Hingston’s Box (Decima Blake)

31673313Since investigating the disappearance of fifteen-year-old twin boys, Hingston – a young, talented Detective Sergeant, has been tormented by night terrors. On waking, he remembers a vast, golden meadow that glows with warmth and carries the sound of rapid footfalls and trouser legs pushing through grasses. A curly haired boy runs tirelessly through the meadow. The promise of adventure is lost when the sickening ache of death seeps into Hingston’s bones. Feeling suffocated and tortured, melodic chimes calm him and his panic subsides. Signed off and leaving the office, a key inexplicably falls from Hingston’s investigation file. Intrigued, he takes it with him, escaping London for Dartmouth where his investigative race begins. Stalked by a challenging elderly woman and hindered by his boss, his determination to solve the case draws him into the supernatural world that connects a murderous past to the present.

Hingston’s Box is Decima Blake’s debut and it was also a very special book in terms of genre. Why? Because it was both a police procedural and a supernatural story. How many times we’ve read novels about crimes in the present that are connected to other crimes in the past? And you know how much I love those.

This time, though, the connection was not the usual one. DS Jason Hingston is tormented by the disappearance of two teenage boys, so he’s asked to take a leave and rest. While visiting his uncle Zack in Devon, Jason meets a mysterious woman who seems to know something about the crime… And then he discovers that he has a key that magically opens a musical box he’s just found in an old store. This musical box used to belong to a family whose twin teenage boys also disappeared many years ago…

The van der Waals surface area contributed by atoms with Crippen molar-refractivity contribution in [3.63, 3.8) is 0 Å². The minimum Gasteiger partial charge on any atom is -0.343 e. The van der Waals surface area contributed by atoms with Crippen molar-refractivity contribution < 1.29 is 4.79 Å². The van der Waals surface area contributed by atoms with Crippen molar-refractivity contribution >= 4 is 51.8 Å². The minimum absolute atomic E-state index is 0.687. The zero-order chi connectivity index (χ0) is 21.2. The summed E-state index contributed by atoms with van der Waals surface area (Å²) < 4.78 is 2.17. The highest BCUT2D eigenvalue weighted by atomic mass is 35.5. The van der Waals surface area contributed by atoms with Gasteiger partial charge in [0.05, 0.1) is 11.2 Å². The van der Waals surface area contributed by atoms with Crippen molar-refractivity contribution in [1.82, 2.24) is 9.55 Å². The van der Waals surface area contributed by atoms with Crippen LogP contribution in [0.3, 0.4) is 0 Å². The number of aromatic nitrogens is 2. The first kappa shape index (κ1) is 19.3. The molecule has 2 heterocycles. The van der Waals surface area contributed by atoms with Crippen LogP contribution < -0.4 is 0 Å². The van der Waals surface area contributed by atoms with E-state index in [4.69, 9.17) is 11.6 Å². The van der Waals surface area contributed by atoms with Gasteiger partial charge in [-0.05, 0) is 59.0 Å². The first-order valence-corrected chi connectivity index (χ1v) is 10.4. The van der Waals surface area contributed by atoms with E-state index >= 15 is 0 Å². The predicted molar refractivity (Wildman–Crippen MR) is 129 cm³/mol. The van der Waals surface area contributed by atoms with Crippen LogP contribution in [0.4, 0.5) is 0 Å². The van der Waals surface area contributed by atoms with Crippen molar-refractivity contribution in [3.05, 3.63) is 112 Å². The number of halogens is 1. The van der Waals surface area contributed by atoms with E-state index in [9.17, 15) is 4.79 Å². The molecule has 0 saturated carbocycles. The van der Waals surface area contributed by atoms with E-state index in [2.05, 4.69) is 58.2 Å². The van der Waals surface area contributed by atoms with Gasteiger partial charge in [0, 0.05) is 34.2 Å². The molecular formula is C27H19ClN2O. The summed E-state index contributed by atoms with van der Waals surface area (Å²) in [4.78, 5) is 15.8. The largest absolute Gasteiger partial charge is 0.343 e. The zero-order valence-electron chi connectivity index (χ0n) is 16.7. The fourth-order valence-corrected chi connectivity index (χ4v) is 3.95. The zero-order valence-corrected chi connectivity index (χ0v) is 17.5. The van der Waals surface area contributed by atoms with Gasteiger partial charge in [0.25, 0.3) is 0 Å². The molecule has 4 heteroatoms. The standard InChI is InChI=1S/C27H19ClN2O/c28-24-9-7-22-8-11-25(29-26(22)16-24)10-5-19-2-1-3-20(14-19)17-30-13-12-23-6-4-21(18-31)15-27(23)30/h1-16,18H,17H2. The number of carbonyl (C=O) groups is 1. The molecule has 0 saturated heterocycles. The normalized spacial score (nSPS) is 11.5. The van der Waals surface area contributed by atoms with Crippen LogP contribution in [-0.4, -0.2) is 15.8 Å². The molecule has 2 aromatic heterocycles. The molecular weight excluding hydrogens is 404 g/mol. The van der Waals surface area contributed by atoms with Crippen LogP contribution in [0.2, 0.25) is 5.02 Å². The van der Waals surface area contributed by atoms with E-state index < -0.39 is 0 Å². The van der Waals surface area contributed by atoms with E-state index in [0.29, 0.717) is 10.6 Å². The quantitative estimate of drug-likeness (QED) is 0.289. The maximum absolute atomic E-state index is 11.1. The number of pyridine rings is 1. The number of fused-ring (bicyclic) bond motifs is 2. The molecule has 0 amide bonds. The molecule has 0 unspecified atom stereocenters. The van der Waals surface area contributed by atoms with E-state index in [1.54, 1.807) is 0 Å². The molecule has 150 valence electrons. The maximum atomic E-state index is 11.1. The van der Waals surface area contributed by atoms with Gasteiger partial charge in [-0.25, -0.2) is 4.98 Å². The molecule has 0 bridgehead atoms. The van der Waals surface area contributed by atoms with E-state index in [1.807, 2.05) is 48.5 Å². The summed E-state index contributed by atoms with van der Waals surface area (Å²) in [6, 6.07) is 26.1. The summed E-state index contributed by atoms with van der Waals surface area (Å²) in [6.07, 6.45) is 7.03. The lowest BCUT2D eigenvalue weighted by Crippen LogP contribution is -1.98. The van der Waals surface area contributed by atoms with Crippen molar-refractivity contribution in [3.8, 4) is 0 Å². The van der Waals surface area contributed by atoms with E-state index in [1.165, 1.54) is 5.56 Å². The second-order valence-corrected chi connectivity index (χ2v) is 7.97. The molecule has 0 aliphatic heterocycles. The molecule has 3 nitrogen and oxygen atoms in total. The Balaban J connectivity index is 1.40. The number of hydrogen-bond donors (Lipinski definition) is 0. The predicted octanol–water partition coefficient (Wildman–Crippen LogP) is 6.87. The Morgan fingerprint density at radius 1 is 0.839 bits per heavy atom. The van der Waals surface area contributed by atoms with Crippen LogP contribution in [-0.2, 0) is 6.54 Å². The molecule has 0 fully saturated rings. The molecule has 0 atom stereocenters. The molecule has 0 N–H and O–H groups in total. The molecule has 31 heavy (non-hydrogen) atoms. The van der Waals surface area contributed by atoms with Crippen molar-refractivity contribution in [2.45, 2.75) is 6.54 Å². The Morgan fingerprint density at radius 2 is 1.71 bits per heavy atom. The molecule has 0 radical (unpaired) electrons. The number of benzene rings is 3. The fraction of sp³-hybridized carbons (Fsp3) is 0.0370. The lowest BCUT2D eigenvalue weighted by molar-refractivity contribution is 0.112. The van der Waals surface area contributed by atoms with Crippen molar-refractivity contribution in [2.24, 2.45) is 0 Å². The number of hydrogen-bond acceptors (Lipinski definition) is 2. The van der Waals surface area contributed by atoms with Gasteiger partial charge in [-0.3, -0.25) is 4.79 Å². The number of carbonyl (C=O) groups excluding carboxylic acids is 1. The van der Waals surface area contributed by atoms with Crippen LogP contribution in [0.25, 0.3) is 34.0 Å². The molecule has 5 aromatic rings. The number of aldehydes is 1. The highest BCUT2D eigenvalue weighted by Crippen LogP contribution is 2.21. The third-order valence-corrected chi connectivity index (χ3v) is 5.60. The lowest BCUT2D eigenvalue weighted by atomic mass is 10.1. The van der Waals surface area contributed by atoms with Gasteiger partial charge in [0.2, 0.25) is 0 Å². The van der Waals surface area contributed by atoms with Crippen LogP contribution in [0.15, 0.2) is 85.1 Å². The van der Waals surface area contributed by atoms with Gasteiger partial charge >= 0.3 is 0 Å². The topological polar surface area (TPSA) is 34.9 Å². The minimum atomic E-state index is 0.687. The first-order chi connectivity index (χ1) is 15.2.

I don’t think you need to love fantasy or supernatural strorylines in order to enjoy Hingston’s Box, given that this detail doesn’t make it less of a crime novel. The most important aspect of the book is following Hingston’s investigation and trying to help him decipher the enigmatic musical box. To whom did it belong? What does it mean? Can this past crime help Jason solve the current one? You’ll see…

What I liked the most
This was a short read and Decima Blake’s writing was wonderful. Despite the supernatural part, the crime aspect of the book felt realistic and Jason was clearly a very sympathetic character: kind, smart and loyal. I loved how he never gave up and insisted on following his instincts.

What I didn’t like that much
I’m afraid I couldn’t connect much with this story. I thought it lacked a bit of “passion” and the criminal case wasn’t one that I will remember for a long time. I wished we could’ve seen Jason’s relationship with more of his colleagues. I felt sad that he was so lonely, as he seemed to be a really nice guy and a great detective.

A special mix between mystery and supernatural for those who love present cases that connect back to past crimes.

Similar books:
Every Dead Thing
Close Your Eyes

Other reviews:
Dorset Book Detective

Pegasus Publishers, 2016 – From author

Buy Here

21 thoughts on “Hingston’s Box (Decima Blake)

  1. Renee says:

    Too bad you couldn’t connect with the story although sounds like the good writing was a plus. I think it’s disappointing when we can’t connect because our goal is to be immersed and swept away by a story! HaHa can you tell I just finished reading The River at Night:)


  2. Donna says:

    Whenever I hear supernatural, I turn on my heels and run, haha! Still, the supernatural element worked for me with Portmanteau but I don’t venture more into this world. Great review! Too bad the X element to make this a great book and a story you could connect with was missing.


  3. rantandraveaboutbooks says:

    I received a copy of this book from the author at the end of November and have yet to find time to read it. I’m so bummed you didn’t like it. That’s the worst when you can’t connect no matter how much you want to. I’ll have to let you know what I think after I read it. Nice review, Annie! 🙂


  4. Diana says:

    This one definitely did seem promising. I don’t really like books with supernatural elements but I am intrigued by the cross-genre. Sorry to hear that the connection was lacking though.


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